Stock Market Index Analysis

It's not an ideal bullishness, but the undertow is indeed bullish. The indices just need to work their way a little higher not just to make their way above some major technical resistance levels, but also to push a couple of key indicators all the way into bullish territory.

For the S&P 500, the biggest hurdle is 2175, near where the index peaked two weeks ago and where the index topped out late last week. The 50-day moving average line at 2168 has also remained an impasse. Even beyond that ceiling, though, the ceiling at 2194 is still in place, and getting stronger now that the upper Bollinger band is en route to that level.

At the other end of the spectrum, the big floor for the S&P 500 is 2120.

S&P 500 & VIX Daily Chart


Chart created with TradeStation

Though the BigTrends TrendScore for stocks is in bullish territory with a score of 70.4, that strength would mean much more if the Percent R line was back above the 80.0 level and if the MACD lines moved back above the zero level. Both indicators are headed in that direction, but neither is there yet. Both would clear those ceiling if-and-when the S&P 500 moved above 2175.

The daily chart of the NASDAQ Composite (COMP) looks a little healthier than the S&P 500's, and inasmuch as the NASDAQ tends to lead the market, that's a key bullish clue. As you can see, the composite is above many of the technical ceilings the S&P 500 is under, and is within easy reach of record highs. Its MACD lines are also not only bullish, but above the zero mark.... suggesting the undertow has been bullish for some time, even with the September stumble.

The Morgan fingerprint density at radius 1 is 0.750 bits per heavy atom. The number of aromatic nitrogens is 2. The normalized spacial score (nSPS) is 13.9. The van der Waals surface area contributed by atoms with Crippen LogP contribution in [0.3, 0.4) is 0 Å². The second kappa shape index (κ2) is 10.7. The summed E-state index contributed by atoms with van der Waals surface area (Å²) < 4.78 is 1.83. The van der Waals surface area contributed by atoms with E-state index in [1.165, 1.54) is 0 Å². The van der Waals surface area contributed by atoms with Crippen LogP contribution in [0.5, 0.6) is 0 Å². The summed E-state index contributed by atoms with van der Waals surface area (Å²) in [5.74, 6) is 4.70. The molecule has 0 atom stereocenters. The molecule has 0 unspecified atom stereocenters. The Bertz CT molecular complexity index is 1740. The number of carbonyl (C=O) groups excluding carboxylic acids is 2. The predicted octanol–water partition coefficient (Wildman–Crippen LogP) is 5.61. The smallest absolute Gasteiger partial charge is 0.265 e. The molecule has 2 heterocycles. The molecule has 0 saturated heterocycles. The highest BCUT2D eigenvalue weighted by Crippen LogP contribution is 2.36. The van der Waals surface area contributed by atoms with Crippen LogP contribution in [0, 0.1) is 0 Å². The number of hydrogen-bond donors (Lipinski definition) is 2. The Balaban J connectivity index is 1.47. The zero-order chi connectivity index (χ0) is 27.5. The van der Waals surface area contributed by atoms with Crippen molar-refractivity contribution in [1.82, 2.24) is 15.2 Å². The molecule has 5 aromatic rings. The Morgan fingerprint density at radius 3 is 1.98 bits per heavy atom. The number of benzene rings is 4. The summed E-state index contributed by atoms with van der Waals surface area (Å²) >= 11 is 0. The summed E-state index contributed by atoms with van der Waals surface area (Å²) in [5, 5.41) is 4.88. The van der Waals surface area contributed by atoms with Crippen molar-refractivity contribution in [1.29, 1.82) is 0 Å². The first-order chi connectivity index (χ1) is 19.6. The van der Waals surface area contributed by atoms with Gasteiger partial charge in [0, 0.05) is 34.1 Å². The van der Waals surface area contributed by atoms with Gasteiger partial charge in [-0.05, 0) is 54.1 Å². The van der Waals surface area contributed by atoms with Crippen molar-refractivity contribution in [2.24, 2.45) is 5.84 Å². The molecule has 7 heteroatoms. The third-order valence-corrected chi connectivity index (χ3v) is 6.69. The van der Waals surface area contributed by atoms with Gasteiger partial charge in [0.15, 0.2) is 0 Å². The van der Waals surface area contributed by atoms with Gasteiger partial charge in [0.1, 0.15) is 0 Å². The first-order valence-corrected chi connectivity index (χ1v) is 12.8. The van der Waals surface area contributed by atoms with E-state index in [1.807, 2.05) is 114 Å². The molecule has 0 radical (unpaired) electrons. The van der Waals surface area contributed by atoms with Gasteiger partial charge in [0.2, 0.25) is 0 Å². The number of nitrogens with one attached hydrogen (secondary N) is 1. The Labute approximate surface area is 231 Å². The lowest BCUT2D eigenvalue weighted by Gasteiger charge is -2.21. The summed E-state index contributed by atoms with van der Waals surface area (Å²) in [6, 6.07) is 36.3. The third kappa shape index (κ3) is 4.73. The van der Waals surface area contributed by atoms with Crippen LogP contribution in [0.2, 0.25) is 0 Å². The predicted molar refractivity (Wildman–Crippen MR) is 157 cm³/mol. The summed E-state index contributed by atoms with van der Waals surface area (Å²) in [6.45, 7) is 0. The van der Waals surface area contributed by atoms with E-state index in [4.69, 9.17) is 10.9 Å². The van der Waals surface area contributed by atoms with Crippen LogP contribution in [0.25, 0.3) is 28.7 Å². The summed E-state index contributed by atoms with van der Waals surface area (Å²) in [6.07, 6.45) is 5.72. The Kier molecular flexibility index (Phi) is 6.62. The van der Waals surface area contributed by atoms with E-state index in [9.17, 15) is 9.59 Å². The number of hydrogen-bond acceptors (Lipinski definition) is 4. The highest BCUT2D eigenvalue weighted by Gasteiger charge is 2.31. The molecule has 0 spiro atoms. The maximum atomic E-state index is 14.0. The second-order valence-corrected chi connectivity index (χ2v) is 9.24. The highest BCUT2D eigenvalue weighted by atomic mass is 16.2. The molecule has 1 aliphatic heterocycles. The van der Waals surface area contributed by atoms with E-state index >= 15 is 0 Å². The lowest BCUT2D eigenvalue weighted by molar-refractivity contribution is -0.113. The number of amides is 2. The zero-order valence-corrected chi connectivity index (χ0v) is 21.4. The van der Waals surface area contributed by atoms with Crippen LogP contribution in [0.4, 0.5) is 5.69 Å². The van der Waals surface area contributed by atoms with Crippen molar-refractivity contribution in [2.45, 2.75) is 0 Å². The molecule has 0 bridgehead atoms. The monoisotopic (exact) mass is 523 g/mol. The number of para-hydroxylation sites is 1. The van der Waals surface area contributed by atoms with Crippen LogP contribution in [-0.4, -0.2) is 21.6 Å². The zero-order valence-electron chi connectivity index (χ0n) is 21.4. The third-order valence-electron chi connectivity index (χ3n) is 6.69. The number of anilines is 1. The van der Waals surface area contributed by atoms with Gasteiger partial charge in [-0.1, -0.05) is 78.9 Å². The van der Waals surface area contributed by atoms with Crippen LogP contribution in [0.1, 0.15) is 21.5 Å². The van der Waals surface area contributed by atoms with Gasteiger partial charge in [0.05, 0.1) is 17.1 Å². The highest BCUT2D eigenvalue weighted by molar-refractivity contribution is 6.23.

NASDAQ Composite & VXN Daily Chart


Chart created with TradeStation

Zooming out to a weekly chart of the S&P 500 we can get a sense of why it's easy to doubt the market has a lot more room to rally. It's technically overbought and visibly overextended thanks to the 20% rally from February's low. That's not to say the market can't continue to rally, but with the CBOE Volatility Index (VIX) (VXX) back to an absolute low near 11.3 and the red-hot runup creating a valuation problem, it's going to be challenging for the market to rally well.

S&P 500 & VIX Weekly Chart


Chart created with TradeStation

While ever week is pivotal to some degree, this one may be more pivotal than most. Stocks have been sitting on a fence for weeks now, ending last week where they were trading in mid-July. The indecision is mostly rooted in uncertainty about the near-term future of interest rates, though that matter is being directly influenced by economic data. Even the economic news has been mixed, however. That puts all eyes on Friday's employment report, as traders grasp for some clear cut picture of what's really going on, and whether or not the economy is strong enough to actually withstand higher interest rates (or if a failure to raise interest rates will result in overheated inflation).

The smart-money move here may be remaining patient, and waiting for the S&P 500 to break out of its trading range. There's a lot of pent-up activity to be unleashed, and any break could last a while.......whichever direction that is.